send to his fellow Watchmen?) If Jon was living in luxury in the King's Tower, eating the choicest food and surrounded by more comfort than anyone else in the Watch, would his men have respected him more? I'd argue that they'd have respected him far, far less
. If he'd surrounded himself with guards everywhere he went, would the wildlings have viewed him with respect? They'd probably have seen him as weak. According to Will, Waymar Royce had fine clothes, an expensive sword, and came from an ancient House----but he points out that none of those things stopped the men from laughing at him in their cups. And it's worth noting that Jon actually has to step in and stop Night's Watchmen from laughing at Melisandre herself---those trappings of power weren't actually gaining her the respect she thought, in the eyes of the Watchmen.
Mance notes that the guards Jon has outside his door won't stop an attack, but I sincerely doubt that Jon ever thought they would. Those guards seem to act more as buffer zones than as actual protection (their purpose is just to prevent people from just barging in on Jon without any warning). Mance himself had guards outside his own tent back in ASOS, and I doubt he really intended them as personal protection.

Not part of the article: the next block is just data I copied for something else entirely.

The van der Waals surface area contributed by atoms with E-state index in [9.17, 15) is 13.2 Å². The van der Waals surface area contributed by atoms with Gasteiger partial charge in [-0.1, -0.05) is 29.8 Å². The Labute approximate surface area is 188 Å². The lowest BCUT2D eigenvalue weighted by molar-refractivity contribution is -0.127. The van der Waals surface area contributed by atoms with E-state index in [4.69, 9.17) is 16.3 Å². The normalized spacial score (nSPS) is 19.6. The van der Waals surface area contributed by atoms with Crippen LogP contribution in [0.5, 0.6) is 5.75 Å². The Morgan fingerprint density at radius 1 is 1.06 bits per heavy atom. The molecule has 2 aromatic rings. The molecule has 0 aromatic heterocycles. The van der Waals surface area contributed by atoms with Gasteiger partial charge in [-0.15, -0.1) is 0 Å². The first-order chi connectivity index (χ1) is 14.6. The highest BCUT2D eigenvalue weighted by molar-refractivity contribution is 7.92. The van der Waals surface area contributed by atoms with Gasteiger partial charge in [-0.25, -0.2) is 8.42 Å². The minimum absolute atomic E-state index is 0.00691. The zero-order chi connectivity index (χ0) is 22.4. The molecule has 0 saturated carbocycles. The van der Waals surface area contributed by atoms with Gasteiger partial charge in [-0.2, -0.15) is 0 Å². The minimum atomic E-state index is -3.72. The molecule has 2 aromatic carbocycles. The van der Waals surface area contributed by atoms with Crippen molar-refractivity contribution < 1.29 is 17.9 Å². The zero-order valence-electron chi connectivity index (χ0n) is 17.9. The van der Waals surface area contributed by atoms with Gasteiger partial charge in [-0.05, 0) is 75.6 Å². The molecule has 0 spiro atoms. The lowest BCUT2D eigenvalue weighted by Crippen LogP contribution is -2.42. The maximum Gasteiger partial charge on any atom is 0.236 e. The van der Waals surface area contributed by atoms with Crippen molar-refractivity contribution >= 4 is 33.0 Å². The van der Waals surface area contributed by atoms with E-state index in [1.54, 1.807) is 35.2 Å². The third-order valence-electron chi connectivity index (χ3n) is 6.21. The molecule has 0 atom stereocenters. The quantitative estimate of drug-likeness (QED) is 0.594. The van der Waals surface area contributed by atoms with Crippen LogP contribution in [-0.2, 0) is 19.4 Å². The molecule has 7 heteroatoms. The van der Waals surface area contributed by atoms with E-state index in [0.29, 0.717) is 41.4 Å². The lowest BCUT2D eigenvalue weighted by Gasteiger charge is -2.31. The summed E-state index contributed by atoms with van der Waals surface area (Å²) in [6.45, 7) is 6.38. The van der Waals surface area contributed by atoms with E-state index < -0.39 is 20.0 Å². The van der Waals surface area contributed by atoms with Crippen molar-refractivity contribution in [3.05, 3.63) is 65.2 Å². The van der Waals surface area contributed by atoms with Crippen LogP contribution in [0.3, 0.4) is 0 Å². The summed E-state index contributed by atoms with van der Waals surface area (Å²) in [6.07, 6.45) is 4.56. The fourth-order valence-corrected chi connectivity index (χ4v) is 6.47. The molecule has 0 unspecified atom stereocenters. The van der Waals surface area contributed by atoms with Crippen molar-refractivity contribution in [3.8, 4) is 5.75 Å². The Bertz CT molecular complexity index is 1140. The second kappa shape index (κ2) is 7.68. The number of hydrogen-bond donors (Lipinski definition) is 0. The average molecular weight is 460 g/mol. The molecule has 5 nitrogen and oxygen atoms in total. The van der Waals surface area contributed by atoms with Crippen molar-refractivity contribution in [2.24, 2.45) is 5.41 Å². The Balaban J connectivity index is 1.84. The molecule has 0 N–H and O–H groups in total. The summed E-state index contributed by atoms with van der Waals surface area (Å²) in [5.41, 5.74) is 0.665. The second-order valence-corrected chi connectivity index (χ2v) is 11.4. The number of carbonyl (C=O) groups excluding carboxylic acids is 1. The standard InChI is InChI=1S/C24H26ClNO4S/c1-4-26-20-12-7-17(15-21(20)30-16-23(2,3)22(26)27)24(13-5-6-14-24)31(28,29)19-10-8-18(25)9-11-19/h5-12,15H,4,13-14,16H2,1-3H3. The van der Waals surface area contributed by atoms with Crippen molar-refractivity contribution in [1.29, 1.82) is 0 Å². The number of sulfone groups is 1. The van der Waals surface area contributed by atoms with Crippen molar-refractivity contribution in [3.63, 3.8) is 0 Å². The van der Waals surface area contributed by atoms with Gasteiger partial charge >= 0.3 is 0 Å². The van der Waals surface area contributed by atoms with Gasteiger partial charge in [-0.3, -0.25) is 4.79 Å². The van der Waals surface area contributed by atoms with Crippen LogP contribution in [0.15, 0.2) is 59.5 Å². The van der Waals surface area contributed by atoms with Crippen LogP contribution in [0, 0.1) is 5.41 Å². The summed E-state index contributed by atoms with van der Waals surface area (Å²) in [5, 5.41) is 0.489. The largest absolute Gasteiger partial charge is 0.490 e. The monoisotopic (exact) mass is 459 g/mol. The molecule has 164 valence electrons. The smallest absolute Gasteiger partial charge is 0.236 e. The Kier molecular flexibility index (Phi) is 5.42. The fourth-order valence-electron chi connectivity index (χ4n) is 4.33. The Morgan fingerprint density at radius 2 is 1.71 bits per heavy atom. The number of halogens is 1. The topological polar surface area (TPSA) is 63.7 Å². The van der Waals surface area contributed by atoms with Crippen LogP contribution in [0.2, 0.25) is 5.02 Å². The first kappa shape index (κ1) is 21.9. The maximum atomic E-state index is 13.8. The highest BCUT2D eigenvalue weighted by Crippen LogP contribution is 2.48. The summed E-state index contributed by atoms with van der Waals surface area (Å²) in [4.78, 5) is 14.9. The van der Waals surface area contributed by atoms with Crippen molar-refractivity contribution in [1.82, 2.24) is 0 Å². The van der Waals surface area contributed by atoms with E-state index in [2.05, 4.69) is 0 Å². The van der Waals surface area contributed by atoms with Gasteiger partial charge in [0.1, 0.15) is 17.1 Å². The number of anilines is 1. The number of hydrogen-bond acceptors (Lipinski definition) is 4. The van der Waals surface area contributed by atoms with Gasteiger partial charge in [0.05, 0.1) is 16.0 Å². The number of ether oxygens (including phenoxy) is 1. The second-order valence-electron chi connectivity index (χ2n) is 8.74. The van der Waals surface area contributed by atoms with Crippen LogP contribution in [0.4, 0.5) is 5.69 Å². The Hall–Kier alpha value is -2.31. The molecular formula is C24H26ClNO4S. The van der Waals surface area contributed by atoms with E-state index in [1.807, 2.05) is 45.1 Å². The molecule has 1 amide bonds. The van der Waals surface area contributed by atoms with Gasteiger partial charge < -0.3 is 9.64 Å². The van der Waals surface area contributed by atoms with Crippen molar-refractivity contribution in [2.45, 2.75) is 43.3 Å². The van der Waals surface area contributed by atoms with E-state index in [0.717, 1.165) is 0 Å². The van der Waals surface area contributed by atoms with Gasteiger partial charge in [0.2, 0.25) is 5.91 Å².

Lummel, on 05 July 2012 - 01:28 PM, said:
But Daenerys' floppy ears are a little different from the old family crown. With her floppy ears she is trying to show the old Ghiscari elites that she is one of them, that she associates with them and that she values them and their culture. The Crown I think would be a symbol of the continuity and tradition of the targaryen line - you can imagine the feelings associated with selling it. I'm tempted now to fall back on Kissedbyfire's answer...
I think the Targaryen "crown" issue is interesting because we know, from various descriptions GRRM gave of the previous Targaryen kings, that not every king wore his predecessor's crown (unlike, for example, the Kings in the North). The throne itself seemed to be the important part, not the crown (the opposite as in the North). It was apparently perfectly acceptible for a new King to have a brand-new crown made while the Targs ruled, and the same thing seems to be true of the Baratheons/Lannisters, but you certainly never see anyone considering making a new throne.
Moreover, I don't think we've ever been given a description of the crowns worn by Targaryen queens